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2.0 out of 5 stars A big disappointment, 17 Nov. 2013
Out of the Blue had such an interesting start that I was hoping that it would turn into a book I would love but sadly, it didn't. I found there to be quite a lot wrong (in my opinion) with this book so I ended up not liking it very much at all.

Protagonists Molly and Justin start off in their late teens as they're in college but then as the book jumps to five years later, I guess they're supposed to be roughly 24/25 or so. Unfortunately, both characters (Molly more so) come across as extremely juvenile throughout the book. Neither are especially mature for their ages and act like a couple of teenagers a lot of the time. The dialogue used also didn't fit in with the ages of the characters which was a shame. These things made it really hard to connect with either character.

This book shouldn't really be classed as a romance because there isn't much of that in the plot. The majority of the plot focuses on the problems that both Molly and Justin have had over the course of their lives and what happens when they come back together. Molly and Justin share a kiss but nothing more ever really happens. I would class Out of the Blue as more of a mystery than anything else because there are loads of twists and turns that keep you guessing.

My main problem with this book is that some things just did not add up. Molly is supposed to be super intelligent and has a job working with computers. But, when she starts receiving strange emails, she claims she has no idea where to start to trace where it came from. I just didn't understand how the character could be written in such a confusing way. It was like the author had forgotten what job she'd given Molly and what she'd done at college.

Some of the plot did slightly redeem the book a little bit though. Justin has an extremely interesting past and his job during the current setting. As a male escort, he's a very social person which puts him in the opposite position to Molly. The two characters are very different as adults although they were very much the same in college. While some of the plot concentrates on Molly and Justin getting to know each other once again, there is a lot surrounding Justin's past and the things he has experienced. Out of the Blue turns into quite a shocking read that I wasn't expecting at all. It certainly isn't for the feint hearted.

As I said before, I wanted to love this book but I didn't.
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1.0 out of 5 stars not for me - maybe one for teens, 15 Sept. 2013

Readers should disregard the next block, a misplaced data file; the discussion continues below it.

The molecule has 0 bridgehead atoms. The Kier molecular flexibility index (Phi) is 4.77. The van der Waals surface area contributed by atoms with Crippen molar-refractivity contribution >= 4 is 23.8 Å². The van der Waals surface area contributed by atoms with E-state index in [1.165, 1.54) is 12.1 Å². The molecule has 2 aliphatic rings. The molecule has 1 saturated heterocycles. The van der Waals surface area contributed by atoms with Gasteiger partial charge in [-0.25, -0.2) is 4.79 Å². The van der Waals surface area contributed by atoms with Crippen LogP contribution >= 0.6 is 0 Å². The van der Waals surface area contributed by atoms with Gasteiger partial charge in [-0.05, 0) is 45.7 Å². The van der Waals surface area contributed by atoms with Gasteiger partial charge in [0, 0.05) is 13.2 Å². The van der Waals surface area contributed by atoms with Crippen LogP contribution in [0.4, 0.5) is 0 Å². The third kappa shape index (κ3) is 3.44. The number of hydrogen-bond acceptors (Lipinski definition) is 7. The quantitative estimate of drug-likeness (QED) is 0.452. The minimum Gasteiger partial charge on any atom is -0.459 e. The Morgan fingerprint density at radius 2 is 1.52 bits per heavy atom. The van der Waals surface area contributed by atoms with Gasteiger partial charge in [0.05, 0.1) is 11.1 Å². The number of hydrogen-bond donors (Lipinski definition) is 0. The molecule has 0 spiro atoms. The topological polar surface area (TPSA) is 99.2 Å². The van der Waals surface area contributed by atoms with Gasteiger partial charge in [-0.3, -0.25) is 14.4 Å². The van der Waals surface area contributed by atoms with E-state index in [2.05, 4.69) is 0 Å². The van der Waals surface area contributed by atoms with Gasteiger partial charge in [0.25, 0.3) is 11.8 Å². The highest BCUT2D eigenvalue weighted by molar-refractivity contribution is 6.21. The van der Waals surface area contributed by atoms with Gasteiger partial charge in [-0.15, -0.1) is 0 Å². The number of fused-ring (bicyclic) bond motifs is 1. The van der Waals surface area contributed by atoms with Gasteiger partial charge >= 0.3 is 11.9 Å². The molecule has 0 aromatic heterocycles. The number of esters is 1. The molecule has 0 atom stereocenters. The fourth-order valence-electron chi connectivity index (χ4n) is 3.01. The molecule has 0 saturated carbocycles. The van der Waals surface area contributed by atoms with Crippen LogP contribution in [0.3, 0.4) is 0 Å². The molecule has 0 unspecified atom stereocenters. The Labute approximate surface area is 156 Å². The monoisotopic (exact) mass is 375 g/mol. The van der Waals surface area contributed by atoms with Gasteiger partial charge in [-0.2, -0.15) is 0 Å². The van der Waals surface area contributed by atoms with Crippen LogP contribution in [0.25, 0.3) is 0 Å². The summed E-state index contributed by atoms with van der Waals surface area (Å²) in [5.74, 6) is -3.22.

This review is from: Out of the Blue (Sunset Series Book 2) (Kindle Edition)
Out of the Blue. Sunset Series Book 2. Opal Mellon.

ARC supplied via Netgalley.

Well as regular readers will know I love a good romance with an edge to the story, and this looked like something a bit different. Well, different it was...but not in a good way for me :( The characters which had sounded so promising, were incredibly juvenile in actions. I'd hoped that as they were supposed to be mid twenties plus that I'd be spared the teenage petty angst that dominates a number of romance books. That's fine if you're a teen or new adult, but for those of us a bit older we want people with problems and relationships that have a bit more substance. I thought I'd get it in this book but instead we have characters that are older in years, but sadly act more like 15 year olds.
Justin and Molly meet up after seven years when she needs an escort for the school ten year reunion. There were incidents here that were reminiscent of a school reunion - but with teens, not supposedly mature working people. Then there's the issue of things like the emails and later texts Molly gets. Two issues here, first she thinks its her friend pranking her, then when they discover its not there's all out panic...come on people - its a couple of marginally iffy emails. They don't contain any threats, and most people would just dump them, but these characters go off into full blown paranoia. Then there's the fact Molly is supposed to be a computer expert. Top in her field etc and yet its Justin that they need to look at the email. Though he's had a copy forwarded he says he needs to see her PC, - well, I'm not an expert but even I know that he doesn' won't have anything on that he cant get from the email itself. And he doesn't have to go to her PC to see the latest one, but should be able to access it (she should anyway ) from anywhere. Emails live on servers not just on individual pcs....That sort of silly stuff was irritating. Then the whole Club Blue theme - if its copying the Japanese model the aim is to sell lots of expensive drinks, and yet the men at the club just seem to float chatting from group of ladies to another group, when they are paid to either be hired or push drinks...The later issue where the police become involved gets glossed over, they don't seem to have to make a statement or have any other contact with the police, just assuming the danger over and the perp will be locked up. That's a dangerous assumption to make.
It feels to me like the book was written with very little research. Add to that the way the issues arising are in the main treated so lightly when its serious, and so seriously when its just light and the book was just not one I enjoyed. Maybe teens will feel closer to the issues and actions but for me its a no no.
Stars: remember its just My view - you may like different sorts of books and these issues not bother you but from me this is just a one star.
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